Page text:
Disney’s Maleficent is the latest reimagining of a Disney children’s tale as a rated PG film—more palatable for adults, but not quite as intense as a PG-13 or higher film. It is based on the Disney classic Sleeping Beauty, my favorite as a young child (I mean, it has a dragon! What more do you want?) Maleficent stars Angelina Jolie in the title role, Elle Fanning as the Princess Aurora (Sleeping Beauty), and Sharlto Copley as King Stefan.


The story begins with the younger years of Maleficent, a female human-sized fairy living in the fairy moor right next door to the human kingdom. One day she finds a young human boy who is trying to steal a small gem from fairyland. She makes him give it back and the two of them become friends. As time goes by, their relationship deepens. When Maleficent turns sixteen, Stefan gives her what he says is true love’s kiss. Unfortunately, things don’t last and he becomes an infrequent visitor lured away by the honors, riches, and desires that dominate the human world. Maleficent is hurt, of course, but she survives. She goes on with her life. But soon the king of the human kingdom turns his eye toward her moor and conflict ensues. This conflict forms the backdrop of the entire Sleeping Beauty story. But it’s Sleeping Beauty with a twist. Maleficent is set up as a sympathetic character for the movie.


Strengths: the acting was good, the plot good, and the special effects were quite remarkable. I couldn’t find any logical holes in a single viewing. The life lessons were decent; the message about love well-taken. Weaknesses: my biggest problem with the film is that since it is based on Sleeping Beauty it would likely draw a very young crowd in spite of the PG rating. It’s not as bad as a PG-13 rating, but even so, redefining Maleficent as a misunderstood heroine will likely be confusing to the very young who are familiar with the original tale. Further, I felt that Disney missed an opportunity to reconcile King Stefan with Maleficent—such would have made a powerful tale of forgiveness that would have been very instructive. As it was, the ending was okay, but perhaps a little dark for the very young.

Anyway, I’ll give Disney’s Maleficent four stars out of five with a warning that some of the plot may be too mature for the very young. Still, it was a good movie.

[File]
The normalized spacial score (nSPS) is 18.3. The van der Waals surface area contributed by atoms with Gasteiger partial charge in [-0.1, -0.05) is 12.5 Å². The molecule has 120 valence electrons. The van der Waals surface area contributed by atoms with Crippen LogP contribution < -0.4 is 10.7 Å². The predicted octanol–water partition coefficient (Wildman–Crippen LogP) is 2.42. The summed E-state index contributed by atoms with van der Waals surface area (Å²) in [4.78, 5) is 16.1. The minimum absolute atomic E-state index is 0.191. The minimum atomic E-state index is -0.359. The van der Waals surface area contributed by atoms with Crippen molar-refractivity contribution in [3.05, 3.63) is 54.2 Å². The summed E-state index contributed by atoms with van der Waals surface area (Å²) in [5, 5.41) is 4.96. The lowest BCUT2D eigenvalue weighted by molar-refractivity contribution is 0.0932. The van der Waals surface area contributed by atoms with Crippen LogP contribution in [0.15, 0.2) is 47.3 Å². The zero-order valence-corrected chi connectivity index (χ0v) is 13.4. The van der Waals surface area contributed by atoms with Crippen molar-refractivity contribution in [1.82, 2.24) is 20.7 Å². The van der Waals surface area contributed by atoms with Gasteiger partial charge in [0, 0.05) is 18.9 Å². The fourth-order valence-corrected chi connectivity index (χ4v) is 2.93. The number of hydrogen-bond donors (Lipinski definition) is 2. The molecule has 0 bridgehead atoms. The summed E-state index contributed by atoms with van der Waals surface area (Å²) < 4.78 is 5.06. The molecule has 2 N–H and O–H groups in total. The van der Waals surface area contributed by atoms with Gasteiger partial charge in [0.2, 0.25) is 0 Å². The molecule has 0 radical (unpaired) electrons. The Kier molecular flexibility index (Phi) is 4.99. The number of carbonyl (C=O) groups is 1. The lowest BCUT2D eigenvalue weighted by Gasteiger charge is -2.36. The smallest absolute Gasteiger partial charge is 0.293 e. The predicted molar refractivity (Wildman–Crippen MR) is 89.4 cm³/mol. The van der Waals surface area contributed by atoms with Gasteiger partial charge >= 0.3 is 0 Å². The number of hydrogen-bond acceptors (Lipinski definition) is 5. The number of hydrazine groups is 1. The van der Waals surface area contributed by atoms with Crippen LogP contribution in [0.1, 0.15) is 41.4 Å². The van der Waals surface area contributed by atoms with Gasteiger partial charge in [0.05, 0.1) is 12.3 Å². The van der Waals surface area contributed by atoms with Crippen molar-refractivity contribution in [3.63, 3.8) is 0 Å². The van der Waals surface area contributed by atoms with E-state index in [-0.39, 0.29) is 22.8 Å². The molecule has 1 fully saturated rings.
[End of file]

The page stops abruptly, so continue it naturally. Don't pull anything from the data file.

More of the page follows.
Movie Review: Odd Thomas (2013) (3 ½ *’s)

Odd Thomas is a movie based on the novel of the same name by Dean R. Koontz. I haven’t read much of Dean R. Koontz’s work, just The Watchers and maybe one other book which I don’t recall. I was always impressed by the caliber of his writing, so a friend and I figured we’d give this movie a look (he’d actually read the book and said that he liked it). The movie tells the story of a young man living in a small town by the name of Odd Thomas. Yes, his first name is Odd. This is the result of a typo at birth; his parents were originally going to call him Todd.

Anyway, Odd has a number of special abilities, all psychic in nature. He can see the dead; he can see these evil demonic spirits that flock to chaos and death, and he can find people he’s looking for—provided they are relevant to his current psychic case—simply by wandering around town. He’s also a heck of a good fist-fighter. The story begins with him encountering the ghost of a girl who was recently slain. She leads him to her murderer, who he promptly chases down and beats into submission for the police to take care of. That’s just the intro. From there, the plot thickens when he notices a man at his restaurant who is attracting an unusually high number of demonic spirits. This portends a massacre in the making. And that is something he has stop. The other characters in the film include his girlfriend Stormy, the police captain, a number of policemen, a single mother of two, and a few others.